Gig preview: Richie Ramone at The Snooty Fox, Wakefield

Richie RamoneRichie Ramone
Richie Ramone
If Richie Ramone described his first solo album, Entitled, as a 'tough record' that he 'could shove down people's throats' its successor is less confrontational.

“It definitely had a different spirit to it,” the former Ramones drummer turned band leader says of Cellophane. “I think I’ve grown more as an artist and as a singer. It’s a little more friendlier but still has that punk edge.

“The first record my lead guitarist was Tommy Bolan and he played a little more metal, so it tended to have that metal-punk influence.

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“This one I wanted to move in a different direction with more sing along songs.

Richie Ramone with his band.Richie Ramone with his band.
Richie Ramone with his band.

“I made that first record before I was really touring with the band. After two years touring with them I kind of knew what the band sounded like more live, so I used Claire [Misstake, their bass player] and Ben [Reagan, rhythm guitar and drums] on this album so it had a little different vibe to it. But it came out great, I really like it.”

Alongside eight originals, Cellophane includes a cover version of the Depeche Mode song Enjoy The Silence. Richie Ramone, who played on The Ramones’ 80s albums Too Tough to Die, Animal Boy and Halfway to Sanity, says he thought he could bring something new to the song.

“Every time I do a record I’m always looking for that right cover and this song struck me. I knew it when I was a kid and it just worked really well with my voice. I pulled up a version, started singing on it and thought ‘Wow, if I could put some heavy guitars on this I could make this my own – which I think is the whole point of making a cover song, making it sound like you wrote it, and that’s the way it came out. I don’t like to copy the same song. It really worked well and I’m proud of that song. It sounds cool in the clubs too.”

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As one of the last surviving members of one of American punk rock’s greatest bands, Ramone could be forgiven for feeling protective of their history and output. The drummer and lead vocalist prefers not to dwell on their legacy. “I just want to give them respect and not do any thing too irrational,” he says. “I’m Richie Ramone, I’m my own artist, but I came from that band and I want them to be looking down and going, ‘Hey, Richie, you’re doing a good job’. That’s the way I look at it.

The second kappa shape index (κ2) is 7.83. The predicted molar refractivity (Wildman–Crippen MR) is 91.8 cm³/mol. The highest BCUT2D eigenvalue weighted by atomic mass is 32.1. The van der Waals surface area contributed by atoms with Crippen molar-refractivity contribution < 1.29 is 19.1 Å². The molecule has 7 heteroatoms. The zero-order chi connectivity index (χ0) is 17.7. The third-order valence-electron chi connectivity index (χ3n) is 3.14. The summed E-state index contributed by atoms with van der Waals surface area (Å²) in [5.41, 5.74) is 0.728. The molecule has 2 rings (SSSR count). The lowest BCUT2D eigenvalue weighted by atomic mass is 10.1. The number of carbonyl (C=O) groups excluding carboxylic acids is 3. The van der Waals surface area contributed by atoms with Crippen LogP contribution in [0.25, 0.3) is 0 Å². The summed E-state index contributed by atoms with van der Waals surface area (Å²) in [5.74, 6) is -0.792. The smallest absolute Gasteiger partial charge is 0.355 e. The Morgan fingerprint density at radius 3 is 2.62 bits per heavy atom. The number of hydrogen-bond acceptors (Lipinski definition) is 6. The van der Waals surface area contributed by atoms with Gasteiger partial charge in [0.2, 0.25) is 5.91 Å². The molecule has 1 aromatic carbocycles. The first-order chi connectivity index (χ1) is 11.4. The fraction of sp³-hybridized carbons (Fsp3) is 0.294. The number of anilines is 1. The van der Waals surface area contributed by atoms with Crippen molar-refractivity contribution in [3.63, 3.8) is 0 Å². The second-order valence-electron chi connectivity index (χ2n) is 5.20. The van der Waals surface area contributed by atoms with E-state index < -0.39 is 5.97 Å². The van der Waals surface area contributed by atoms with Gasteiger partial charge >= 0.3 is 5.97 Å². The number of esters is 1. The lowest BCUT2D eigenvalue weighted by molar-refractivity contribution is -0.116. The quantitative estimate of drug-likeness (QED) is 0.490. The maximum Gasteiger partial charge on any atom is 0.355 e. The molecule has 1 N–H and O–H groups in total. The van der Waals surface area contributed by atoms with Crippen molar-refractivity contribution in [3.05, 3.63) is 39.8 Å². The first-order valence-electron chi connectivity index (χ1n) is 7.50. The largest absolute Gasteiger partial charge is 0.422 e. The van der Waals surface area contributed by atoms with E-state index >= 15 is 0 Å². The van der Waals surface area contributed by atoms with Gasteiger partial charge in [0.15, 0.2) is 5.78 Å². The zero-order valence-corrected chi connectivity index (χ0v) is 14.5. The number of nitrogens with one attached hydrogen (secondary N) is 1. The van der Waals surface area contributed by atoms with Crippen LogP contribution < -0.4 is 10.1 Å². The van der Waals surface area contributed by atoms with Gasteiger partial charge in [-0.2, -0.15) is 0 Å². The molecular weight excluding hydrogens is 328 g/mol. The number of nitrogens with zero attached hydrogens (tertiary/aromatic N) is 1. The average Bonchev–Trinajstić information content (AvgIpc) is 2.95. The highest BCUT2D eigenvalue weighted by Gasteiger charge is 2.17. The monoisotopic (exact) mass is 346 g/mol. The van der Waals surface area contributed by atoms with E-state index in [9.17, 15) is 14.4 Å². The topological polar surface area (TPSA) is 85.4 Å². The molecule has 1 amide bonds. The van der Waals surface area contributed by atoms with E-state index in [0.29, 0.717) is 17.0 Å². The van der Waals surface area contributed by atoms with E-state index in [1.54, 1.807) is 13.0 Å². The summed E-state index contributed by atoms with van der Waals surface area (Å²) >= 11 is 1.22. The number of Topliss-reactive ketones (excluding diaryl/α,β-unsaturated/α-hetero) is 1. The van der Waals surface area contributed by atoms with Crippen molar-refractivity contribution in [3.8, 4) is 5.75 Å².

Richie Ramone on stage with bassist Clare Misstake.Richie Ramone on stage with bassist Clare Misstake.
Richie Ramone on stage with bassist Clare Misstake.

“I don’t get all complicated with legacies and things like that, that’s what Marky [Richie’s predecessor] does. I just want to go about my business.

“They taught me a few things that I carry with me today but that’s pretty much it.”

Front man Joey Ramone once said he thought Richie ‘put the spirit back in The Ramones’. The drummer, who wrote several songs including Somebody Put Something in My Drink during his time in the group, says he felt closest to the late singer and bassist Dee Dee Ramone.

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“The thing is when you get a new member, new blood, I think everybody goes on their best behaviour,” Richie reflects. “They had a few sleepy albums before Too Tough To Die and I think I just brought in a new energy. I was really younger than those guys and I brought in a ‘Hey, let’s do this’ type of thing.

Richie Ramone was credited with writing six songs on The Ramones' albums.Richie Ramone was credited with writing six songs on The Ramones' albums.
Richie Ramone was credited with writing six songs on The Ramones' albums.

“But I was very close to Joey. I was in the band four years and ten months and I think every night I was with Joey. We hung out whether we were on the road or in New York City, and Dee Dee and I were close too – more than I was close with John.”

The best thing about being a Ramone, he says simply, was “you’re in one of the greatest bands of all time – that’s a fact”.

“It wasn’t like being a drummer in another band. I can think of some big bands and I don’t even know the drummers’ names. Here you became one of them. You were a Ramone, you were identifiable, and I get to take that with me forever now.

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“The main thing is they were a great band, they were innovators, their music’s timeless and they’ll go on for ever and ever, so if you ever could be in one band that was the band to be in.”

Richie Ramone and his band play at The Snooty Fox Club, Wakefield on December 4.

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